When you look at art in a museum, a gallery, or an artist's booth or shop, you are seeing something much different from the "art" described above. A genuine piece of art is an expression of the artist's perceptions. It is a bit of the artist's being, put into a form that is tangible and can pull you in. It is a shared experience between you and the artist. This gives artwork value. This shared experience is wonderful and does elevate the price of some artists' work. However, it does not explain the price of most art. Why should a painting, a relatively small object, cost as much as a month's groceries, a new set of living room furniture, or a car?

An early Alexander piece. Unbelievably valuable.

The cost of a painting or other work of art is determined by multiple factors. In the end, though, the artist or their gallery manager has to set a price using some sort of formula that prices the item for saleability and fairness to the artist. Often, artists take a hit on the fairness side in order to increase saleability, so that they can buy ramen even if they aren't getting a fair price for their work.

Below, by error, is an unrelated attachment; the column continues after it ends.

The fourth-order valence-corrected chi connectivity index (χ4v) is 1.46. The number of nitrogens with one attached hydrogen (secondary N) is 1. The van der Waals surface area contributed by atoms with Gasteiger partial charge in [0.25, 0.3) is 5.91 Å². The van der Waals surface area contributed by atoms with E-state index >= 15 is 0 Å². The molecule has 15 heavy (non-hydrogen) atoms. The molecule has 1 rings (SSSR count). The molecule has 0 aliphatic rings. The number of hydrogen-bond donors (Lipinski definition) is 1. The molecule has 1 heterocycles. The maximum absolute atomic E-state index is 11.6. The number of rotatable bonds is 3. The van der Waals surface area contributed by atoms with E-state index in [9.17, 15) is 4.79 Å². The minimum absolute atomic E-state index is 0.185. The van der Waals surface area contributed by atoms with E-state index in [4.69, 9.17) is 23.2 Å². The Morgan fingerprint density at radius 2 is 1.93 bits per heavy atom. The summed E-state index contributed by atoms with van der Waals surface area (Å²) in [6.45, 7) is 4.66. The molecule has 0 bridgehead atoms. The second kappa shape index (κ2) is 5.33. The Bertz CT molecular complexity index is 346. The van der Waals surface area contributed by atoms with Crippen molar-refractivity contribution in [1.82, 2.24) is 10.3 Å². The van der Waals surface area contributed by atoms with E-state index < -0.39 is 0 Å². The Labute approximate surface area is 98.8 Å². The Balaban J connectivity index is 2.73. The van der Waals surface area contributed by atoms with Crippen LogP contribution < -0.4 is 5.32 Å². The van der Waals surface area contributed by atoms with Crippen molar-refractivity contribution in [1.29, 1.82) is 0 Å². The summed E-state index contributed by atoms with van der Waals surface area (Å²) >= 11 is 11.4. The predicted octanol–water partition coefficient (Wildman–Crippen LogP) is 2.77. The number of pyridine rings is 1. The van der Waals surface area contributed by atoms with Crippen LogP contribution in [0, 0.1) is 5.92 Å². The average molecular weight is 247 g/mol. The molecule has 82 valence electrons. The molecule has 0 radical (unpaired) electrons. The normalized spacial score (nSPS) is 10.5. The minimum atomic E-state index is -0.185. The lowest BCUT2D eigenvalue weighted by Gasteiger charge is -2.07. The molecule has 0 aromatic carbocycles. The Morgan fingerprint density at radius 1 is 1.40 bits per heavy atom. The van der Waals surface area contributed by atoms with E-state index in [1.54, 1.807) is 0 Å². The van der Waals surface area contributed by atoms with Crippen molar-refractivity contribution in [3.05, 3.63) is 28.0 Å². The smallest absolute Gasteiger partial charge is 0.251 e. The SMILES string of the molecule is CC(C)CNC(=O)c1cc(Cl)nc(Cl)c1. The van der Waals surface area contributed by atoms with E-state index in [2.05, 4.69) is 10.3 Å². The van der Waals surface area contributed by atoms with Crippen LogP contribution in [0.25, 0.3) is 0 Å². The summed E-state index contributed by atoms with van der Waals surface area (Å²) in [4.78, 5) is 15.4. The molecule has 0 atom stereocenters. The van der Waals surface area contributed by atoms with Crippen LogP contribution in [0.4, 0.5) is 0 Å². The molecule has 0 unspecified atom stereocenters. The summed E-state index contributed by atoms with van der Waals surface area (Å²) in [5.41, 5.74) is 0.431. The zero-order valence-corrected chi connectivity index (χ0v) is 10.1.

Like all products, art has a value determined by production criteria: materials, skill, and time. Art also has an additional, harder-to-set value that is determined by more nebulous factors, including personal meaning (to the artist and to the collector), historical or sociocultural importance, and context in the larger world of art, all of which only rarely contribute much to the price paid for the work.